Trusts deny health secretary’s claims that private finance initiatives have caused major financial problemsBMJ 2011; 343 doi: https://doi.org/10.1136/bmj.d6133 (Published 26 September 2011) Cite this as: BMJ 2011;343:d6133
- Adrian O’Dowd
Several NHS trusts have denied claims by England’s health secretary, Andrew Lansley, that they are facing serious financial problems caused by private finance initiative (PFI) schemes.
A row broke out after Mr Lansley was interviewed and quoted by the Daily Telegraph newspaper on 22 September as saying that he had been contacted by 22 trusts that run more than 60 hospitals between them to raise concerns that their “clinical and financial stability” was under threat because of the costs of their PFI contracts (http://tgr.ph/omk2tO).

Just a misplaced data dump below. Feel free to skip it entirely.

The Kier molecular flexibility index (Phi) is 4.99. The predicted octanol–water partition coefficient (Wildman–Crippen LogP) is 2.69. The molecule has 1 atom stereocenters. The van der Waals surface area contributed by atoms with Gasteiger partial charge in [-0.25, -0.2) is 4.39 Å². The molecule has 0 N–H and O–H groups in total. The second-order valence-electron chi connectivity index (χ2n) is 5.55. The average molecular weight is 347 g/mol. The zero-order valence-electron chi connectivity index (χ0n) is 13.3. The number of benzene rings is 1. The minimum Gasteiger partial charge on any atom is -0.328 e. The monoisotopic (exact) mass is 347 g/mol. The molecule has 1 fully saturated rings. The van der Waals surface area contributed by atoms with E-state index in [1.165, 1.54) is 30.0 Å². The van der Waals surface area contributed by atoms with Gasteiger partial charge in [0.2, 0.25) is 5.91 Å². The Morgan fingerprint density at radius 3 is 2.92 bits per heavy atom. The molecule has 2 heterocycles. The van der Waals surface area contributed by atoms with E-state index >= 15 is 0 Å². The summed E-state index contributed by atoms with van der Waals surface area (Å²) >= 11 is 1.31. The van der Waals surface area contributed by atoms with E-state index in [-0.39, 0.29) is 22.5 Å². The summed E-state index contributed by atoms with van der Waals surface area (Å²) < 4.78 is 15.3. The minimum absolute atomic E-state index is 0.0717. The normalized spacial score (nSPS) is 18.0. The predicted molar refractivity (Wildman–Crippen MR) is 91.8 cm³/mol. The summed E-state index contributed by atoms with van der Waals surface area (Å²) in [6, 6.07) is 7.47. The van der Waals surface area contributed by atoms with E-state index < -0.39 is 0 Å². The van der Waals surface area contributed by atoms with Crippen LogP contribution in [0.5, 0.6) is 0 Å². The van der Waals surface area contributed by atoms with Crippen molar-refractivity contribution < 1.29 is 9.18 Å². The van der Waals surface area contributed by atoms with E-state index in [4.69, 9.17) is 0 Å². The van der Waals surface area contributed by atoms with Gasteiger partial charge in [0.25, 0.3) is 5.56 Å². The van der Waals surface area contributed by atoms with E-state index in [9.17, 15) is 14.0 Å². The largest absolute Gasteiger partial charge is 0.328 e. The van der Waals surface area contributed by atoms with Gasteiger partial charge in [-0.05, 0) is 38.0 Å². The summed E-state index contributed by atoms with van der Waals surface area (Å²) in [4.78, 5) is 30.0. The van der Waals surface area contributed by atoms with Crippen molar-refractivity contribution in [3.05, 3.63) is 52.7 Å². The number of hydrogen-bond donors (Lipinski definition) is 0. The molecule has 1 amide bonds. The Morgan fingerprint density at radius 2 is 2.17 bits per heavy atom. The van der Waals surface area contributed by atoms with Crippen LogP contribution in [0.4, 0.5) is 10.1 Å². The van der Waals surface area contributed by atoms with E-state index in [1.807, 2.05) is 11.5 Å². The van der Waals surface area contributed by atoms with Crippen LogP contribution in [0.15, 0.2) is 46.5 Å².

However, several of those trusts have now denied the claim, and one said that not only was it in good financial health but that its PFI repayments were factored into financial plans and these were completely “affordable.”
Mr Lansley’s political opponents have claimed that the figures have been issued to try to distract attention from problems being caused by the government’s controversial changes in the Health and Social Care Bill currently going through Parliament. The list of trusts was put together in April.
Under PFI projects, first introduced by the Conservatives under John Major in 1992 and expanded when Labour came to power in 1997, private companies build hospitals, with …
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